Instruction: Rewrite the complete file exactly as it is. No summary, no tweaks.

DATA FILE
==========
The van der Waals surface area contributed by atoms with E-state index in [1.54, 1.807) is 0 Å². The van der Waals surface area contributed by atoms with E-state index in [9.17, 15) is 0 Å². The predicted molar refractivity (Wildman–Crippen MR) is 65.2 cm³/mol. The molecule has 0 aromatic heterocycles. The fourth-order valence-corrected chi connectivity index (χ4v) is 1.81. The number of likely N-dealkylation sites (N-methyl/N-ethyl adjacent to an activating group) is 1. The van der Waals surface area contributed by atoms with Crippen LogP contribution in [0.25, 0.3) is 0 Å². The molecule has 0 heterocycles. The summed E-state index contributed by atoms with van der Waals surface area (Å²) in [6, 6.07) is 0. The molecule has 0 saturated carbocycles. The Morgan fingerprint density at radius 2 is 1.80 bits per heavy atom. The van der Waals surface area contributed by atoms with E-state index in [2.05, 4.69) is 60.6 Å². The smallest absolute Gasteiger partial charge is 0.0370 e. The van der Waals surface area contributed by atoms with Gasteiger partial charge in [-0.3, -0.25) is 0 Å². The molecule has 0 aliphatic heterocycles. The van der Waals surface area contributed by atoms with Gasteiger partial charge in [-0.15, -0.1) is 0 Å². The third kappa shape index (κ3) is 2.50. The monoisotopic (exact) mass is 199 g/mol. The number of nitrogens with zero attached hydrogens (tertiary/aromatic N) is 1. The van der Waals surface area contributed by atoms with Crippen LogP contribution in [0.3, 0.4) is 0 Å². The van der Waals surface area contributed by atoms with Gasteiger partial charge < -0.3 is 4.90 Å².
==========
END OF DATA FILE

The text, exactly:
The van der Waals surface area contributed by atoms with E-state index in [1.54, 1.807) is 0 Å². The van der Waals surface area contributed by atoms with E-state index in [9.17, 15) is 0 Å². The predicted molar refractivity (Wildman–Crippen MR) is 65.2 cm³/mol. The molecule has 0 aromatic heterocycles. The fourth-order valence-corrected chi connectivity index (χ4v) is 1.81. The number of likely N-dealkylation sites (N-methyl/N-ethyl adjacent to an activating group) is 1. The van der Waals surface area contributed by atoms with Crippen LogP contribution in [0.25, 0.3) is 0 Å². The molecule has 0 heterocycles. The summed E-state index contributed by atoms with van der Waals surface area (Å²) in [6, 6.07) is 0. The molecule has 0 saturated carbocycles. The Morgan fingerprint density at radius 2 is 1.80 bits per heavy atom. The van der Waals surface area contributed by atoms with E-state index in [2.05, 4.69) is 60.6 Å². The smallest absolute Gasteiger partial charge is 0.0370 e. The van der Waals surface area contributed by atoms with Gasteiger partial charge in [-0.3, -0.25) is 0 Å². The molecule has 0 aliphatic heterocycles. The van der Waals surface area contributed by atoms with Gasteiger partial charge in [-0.15, -0.1) is 0 Å². The third kappa shape index (κ3) is 2.50. The monoisotopic (exact) mass is 199 g/mol. The number of nitrogens with zero attached hydrogens (tertiary/aromatic N) is 1. The van der Waals surface area contributed by atoms with Crippen LogP contribution in [0.3, 0.4) is 0 Å². The van der Waals surface area contributed by atoms with Gasteiger partial charge < -0.3 is 4.90 Å².